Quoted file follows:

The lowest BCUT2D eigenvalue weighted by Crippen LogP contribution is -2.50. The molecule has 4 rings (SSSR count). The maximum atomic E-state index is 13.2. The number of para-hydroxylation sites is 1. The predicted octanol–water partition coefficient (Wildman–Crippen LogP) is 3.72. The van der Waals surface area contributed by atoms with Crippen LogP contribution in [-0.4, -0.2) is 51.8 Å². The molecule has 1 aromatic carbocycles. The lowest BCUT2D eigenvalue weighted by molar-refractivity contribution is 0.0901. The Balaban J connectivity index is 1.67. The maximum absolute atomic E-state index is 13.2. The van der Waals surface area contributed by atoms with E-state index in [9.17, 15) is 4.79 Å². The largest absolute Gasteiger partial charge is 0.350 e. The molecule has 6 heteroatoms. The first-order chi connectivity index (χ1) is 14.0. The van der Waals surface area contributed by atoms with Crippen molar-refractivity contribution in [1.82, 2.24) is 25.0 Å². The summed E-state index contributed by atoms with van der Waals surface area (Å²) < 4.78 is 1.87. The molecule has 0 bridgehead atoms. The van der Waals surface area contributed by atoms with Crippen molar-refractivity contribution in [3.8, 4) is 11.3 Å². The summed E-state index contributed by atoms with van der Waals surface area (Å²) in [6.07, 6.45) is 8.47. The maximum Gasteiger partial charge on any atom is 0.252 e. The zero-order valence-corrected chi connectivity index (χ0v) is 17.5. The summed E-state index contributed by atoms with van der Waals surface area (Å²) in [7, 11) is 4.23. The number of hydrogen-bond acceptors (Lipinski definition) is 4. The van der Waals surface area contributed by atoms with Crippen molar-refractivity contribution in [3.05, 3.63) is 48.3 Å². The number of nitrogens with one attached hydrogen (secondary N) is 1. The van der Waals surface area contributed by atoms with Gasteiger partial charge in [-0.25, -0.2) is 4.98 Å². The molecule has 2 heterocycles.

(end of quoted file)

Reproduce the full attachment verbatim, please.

The lowest BCUT2D eigenvalue weighted by Crippen LogP contribution is -2.50. The molecule has 4 rings (SSSR count). The maximum atomic E-state index is 13.2. The number of para-hydroxylation sites is 1. The predicted octanol–water partition coefficient (Wildman–Crippen LogP) is 3.72. The van der Waals surface area contributed by atoms with Crippen LogP contribution in [-0.4, -0.2) is 51.8 Å². The molecule has 1 aromatic carbocycles. The lowest BCUT2D eigenvalue weighted by molar-refractivity contribution is 0.0901. The Balaban J connectivity index is 1.67. The maximum absolute atomic E-state index is 13.2. The van der Waals surface area contributed by atoms with E-state index in [9.17, 15) is 4.79 Å². The largest absolute Gasteiger partial charge is 0.350 e. The molecule has 6 heteroatoms. The first-order chi connectivity index (χ1) is 14.0. The van der Waals surface area contributed by atoms with Crippen molar-refractivity contribution in [1.82, 2.24) is 25.0 Å². The summed E-state index contributed by atoms with van der Waals surface area (Å²) < 4.78 is 1.87. The molecule has 0 bridgehead atoms. The van der Waals surface area contributed by atoms with Crippen molar-refractivity contribution in [3.8, 4) is 11.3 Å². The summed E-state index contributed by atoms with van der Waals surface area (Å²) in [6.07, 6.45) is 8.47. The maximum Gasteiger partial charge on any atom is 0.252 e. The zero-order valence-corrected chi connectivity index (χ0v) is 17.5. The summed E-state index contributed by atoms with van der Waals surface area (Å²) in [7, 11) is 4.23. The number of hydrogen-bond acceptors (Lipinski definition) is 4. The van der Waals surface area contributed by atoms with Crippen molar-refractivity contribution in [3.05, 3.63) is 48.3 Å². The number of nitrogens with one attached hydrogen (secondary N) is 1. The van der Waals surface area contributed by atoms with Gasteiger partial charge in [-0.25, -0.2) is 4.98 Å². The molecule has 2 heterocycles.